Basically, as you walk through the building, you see the ingredients that go into making beer, you learn some of the history of Arthur Guinness and his beer (and his yeast), you see some of …

Ireland Trip: Best Scenery: The Ring of Kerry

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On Wednesday, August 9th, my cousin Liz and I and the rest of the merry band of twenty people who made up our tour group set off from Limerick for County Kerry because we were going to see the Ring of Kerry.

The Ring of Kerry is a circular scenic route on the Iveragh peninsula in southwest Ireland. A lot of the roads are quite narrow, which reminded me of visits to Japan as a kid--tour buses do the route in counter-clockwise fashion and cars in clockwise. It keeps buses from bumping into each other and clogging up roads.


The Ring of Kerry easily wins best scenery of the trip. I think you'll be able to see why.











Accurately Titled Novels and a travel notice

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First order of business: I came across a really funny writing-related album on the Facebook: Accurately Titled Novels.

While giggling in glee at the titles (Especially the one about winning the Booker Prize, but no one's actually read the ending), I came across this one, which I think is related to my general aesthetic:


So, I actually wouldn't mind finding this particular stock photo for the draft I'm writing now, since it's a historical mainly focused around a woman who happens to have red hair.

Hee. 
Second order of business: I'm going away for a few days with my only girl cousin (Girl trip!). I've no need to be cryptic about this trip, but you know, they say not to post stuff about trips on social media, which seems pretty sound advice to me. We're going to Ireland!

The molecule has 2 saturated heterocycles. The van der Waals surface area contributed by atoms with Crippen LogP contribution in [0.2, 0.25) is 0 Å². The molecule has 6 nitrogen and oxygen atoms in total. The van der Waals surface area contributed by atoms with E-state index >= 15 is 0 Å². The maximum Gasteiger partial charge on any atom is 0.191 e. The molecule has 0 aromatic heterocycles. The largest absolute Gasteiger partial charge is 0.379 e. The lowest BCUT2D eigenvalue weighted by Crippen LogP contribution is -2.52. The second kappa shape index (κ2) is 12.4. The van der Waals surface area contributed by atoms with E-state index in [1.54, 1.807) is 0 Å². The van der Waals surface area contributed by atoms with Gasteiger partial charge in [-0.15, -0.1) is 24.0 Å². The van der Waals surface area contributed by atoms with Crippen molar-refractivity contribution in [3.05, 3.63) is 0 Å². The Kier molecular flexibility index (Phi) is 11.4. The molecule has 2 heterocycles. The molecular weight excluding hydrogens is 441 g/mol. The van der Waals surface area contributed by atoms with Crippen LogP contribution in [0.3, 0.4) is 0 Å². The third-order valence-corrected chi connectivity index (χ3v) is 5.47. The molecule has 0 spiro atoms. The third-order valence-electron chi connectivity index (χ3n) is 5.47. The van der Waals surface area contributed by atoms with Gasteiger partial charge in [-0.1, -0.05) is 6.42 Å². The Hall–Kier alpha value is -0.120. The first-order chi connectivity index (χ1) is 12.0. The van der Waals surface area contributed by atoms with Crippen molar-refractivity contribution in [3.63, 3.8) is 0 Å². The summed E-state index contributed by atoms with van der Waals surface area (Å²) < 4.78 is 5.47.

We won't be gone very long though, so behave yourselves!

But I shall come back with pictures and I hope, lots of anecdotes and factoids and stories--and I'm taking a notebook with me …

IWSG: Pet Peeves

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It's the first Wednesday in August, which means it's time for IWSG! Do check out the IWSG here.

I can report that the novel is plugging along. I restarted the draft in a way--there's an inciting incident in the other copy of the draft which has now happened further in the past, to make way for more action in this copy of the draft. That sounds confusing. Anyway, on to the monthly question:

What are your pet peeves when writing/reading/editing?

Writing pet peeves: people who quote writing rules constantly. "No prologues! Too much description! (Not enough description!) Where's the action--shouldn't you have action? That dialogue doesn't ring true. That dialogue is too much like how real people speak to each other."

Go. Away. Yes, knowing creative writing rules is very useful and you should totally learn them! And once you learn them, you can pick and choose which ones to ignore based on your particular stories.

Pet peeves when reading...well, it's a…